Strawberry marks appear after birth, usually in the first month, and can occur anywhere
on the skin. They are more of a problem when they affect the face or nappy area.
They are a benign overgrowth of blood vessels in the skin, and are made up of cells
that usually form the inner lining of blood vessels. They are thought to occur as
a result of a localised imbalance in factors controlling the development of blood
Strawberry marks affect as many as one in ten newborn Caucasian babies but only about
1% of Asian and black children have them. They are particularly common in premature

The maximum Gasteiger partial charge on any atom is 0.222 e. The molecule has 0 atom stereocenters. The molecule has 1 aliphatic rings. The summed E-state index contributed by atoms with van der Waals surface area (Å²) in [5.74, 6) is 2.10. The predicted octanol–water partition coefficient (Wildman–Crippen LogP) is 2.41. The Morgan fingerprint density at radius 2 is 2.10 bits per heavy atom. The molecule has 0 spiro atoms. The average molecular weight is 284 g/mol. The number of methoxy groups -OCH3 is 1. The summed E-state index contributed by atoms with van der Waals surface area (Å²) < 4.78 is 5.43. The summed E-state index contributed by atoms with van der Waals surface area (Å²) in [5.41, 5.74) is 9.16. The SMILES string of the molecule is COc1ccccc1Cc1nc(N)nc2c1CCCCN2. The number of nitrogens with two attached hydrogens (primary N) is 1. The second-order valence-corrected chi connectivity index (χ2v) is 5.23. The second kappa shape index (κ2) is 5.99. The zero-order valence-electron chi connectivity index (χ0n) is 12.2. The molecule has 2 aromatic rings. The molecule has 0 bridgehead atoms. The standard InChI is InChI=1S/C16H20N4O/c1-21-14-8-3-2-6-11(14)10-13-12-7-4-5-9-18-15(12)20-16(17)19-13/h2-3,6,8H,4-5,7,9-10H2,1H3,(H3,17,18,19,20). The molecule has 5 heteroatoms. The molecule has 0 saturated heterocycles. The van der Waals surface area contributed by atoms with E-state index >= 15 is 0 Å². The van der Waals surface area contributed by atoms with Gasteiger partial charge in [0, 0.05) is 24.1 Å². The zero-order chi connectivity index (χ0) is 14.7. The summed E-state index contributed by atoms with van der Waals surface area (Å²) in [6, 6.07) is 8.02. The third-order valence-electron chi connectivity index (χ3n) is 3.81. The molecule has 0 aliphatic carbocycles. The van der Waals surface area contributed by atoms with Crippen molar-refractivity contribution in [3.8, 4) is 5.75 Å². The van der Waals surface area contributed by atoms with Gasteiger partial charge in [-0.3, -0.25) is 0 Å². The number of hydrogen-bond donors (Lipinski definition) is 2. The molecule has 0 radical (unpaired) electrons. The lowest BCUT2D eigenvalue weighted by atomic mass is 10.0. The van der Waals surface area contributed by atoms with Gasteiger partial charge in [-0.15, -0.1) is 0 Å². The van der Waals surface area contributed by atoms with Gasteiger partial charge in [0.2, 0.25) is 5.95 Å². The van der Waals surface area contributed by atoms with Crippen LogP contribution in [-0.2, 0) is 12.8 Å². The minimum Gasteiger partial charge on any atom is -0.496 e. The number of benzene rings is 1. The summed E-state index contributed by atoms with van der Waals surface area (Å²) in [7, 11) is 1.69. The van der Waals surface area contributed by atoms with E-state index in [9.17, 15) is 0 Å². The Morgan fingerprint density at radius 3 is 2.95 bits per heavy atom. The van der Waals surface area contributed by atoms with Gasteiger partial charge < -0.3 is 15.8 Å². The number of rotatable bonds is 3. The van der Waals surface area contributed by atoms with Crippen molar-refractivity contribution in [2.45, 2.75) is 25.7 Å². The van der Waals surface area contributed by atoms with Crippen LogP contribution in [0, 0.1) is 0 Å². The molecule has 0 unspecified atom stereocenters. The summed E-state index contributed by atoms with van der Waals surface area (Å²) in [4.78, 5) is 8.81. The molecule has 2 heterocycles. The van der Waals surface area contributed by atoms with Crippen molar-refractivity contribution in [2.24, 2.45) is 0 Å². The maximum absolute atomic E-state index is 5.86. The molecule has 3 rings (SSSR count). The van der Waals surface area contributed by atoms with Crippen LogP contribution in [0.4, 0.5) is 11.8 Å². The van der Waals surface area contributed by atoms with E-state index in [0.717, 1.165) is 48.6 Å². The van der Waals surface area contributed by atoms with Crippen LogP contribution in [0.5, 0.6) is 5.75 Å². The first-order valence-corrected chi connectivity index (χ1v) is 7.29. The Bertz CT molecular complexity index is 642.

babies. Strawberry marks are not a sign of ill health, or associated with cancer.
There are many myths that can be discounted and parents should not feel responsible
if their child develops one.
Strawberry marks are soft raised swellings on the skin, often with a bright red surface,
and some may look a bit like a strawberry. They are also known as ‘strawberry naevi’
or as ‘infantile haemangiomas’.